A Three Dimensional Model for Masonry Arch Bridge Behaviour
|Published in:||Structural Engineering International, May 2005, n. 2, v. 15|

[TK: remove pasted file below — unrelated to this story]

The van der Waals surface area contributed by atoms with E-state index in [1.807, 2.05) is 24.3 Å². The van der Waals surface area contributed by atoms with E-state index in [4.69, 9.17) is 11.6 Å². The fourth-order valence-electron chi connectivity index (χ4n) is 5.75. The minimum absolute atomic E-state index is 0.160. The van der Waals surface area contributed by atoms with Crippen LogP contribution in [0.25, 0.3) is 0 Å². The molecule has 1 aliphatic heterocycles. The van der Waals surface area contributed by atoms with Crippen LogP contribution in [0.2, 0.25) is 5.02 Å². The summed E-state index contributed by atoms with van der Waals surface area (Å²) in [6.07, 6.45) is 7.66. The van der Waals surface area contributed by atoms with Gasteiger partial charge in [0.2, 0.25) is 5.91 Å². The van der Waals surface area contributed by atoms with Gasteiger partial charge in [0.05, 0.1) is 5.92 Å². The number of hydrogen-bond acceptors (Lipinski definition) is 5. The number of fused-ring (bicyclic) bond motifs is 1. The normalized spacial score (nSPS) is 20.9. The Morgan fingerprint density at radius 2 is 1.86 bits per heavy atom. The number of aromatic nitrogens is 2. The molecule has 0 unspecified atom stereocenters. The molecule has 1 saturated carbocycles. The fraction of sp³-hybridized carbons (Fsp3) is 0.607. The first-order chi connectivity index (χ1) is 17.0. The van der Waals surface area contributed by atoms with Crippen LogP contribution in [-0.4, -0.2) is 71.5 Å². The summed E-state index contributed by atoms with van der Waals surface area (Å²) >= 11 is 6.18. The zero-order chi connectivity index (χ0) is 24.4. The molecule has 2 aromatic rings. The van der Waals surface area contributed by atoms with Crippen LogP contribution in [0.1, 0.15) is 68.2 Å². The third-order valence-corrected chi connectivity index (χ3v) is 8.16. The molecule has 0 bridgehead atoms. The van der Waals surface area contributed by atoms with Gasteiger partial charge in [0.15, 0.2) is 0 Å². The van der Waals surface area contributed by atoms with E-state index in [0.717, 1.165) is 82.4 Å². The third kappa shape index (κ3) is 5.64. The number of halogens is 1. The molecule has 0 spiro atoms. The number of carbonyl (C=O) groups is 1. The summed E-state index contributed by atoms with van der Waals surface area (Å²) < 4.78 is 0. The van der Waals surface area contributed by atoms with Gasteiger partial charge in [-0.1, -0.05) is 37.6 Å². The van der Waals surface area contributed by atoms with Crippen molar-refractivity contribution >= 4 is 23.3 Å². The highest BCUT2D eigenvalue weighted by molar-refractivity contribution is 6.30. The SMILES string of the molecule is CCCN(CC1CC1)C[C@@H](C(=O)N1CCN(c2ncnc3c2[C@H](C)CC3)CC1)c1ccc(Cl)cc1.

The models used for the distribution of load within masonry arch bridges are demonstrably imperfect. Using a thrust model, it is not viable for a wheel load applied to a small patch to be supported by a parallel thrust in a strip of arch. The thrust must gather at the load and is clearly likely to spread laterally towards the springing. Until now, distribution models have implied that all the distribution takes place in the fill. There is some experimental evidence, and it is reasonable to conclude, that the arch itself distributes the thrust substantially. It is also clear that the analytical models of arch bridges are inadequate. They demonstrably underestimate the strength of many bridges while some show signs of distress at loads much lower than predicted by analysis. Since the analyses are clearly sound in the two dimensional sense in which they work, any error must be a result of the input, of which distribution models are a major part. This paper presents a more rational concept of distribution, shows how the concept can be modelled economically and effectively and indicates the likely benefits. It is argued that, even though the model is not experimentally proven, it is more realistic and could be used in practice, at least for the exploration of behaviour of seemingly sound bridges which have been condemned by existing analyses.
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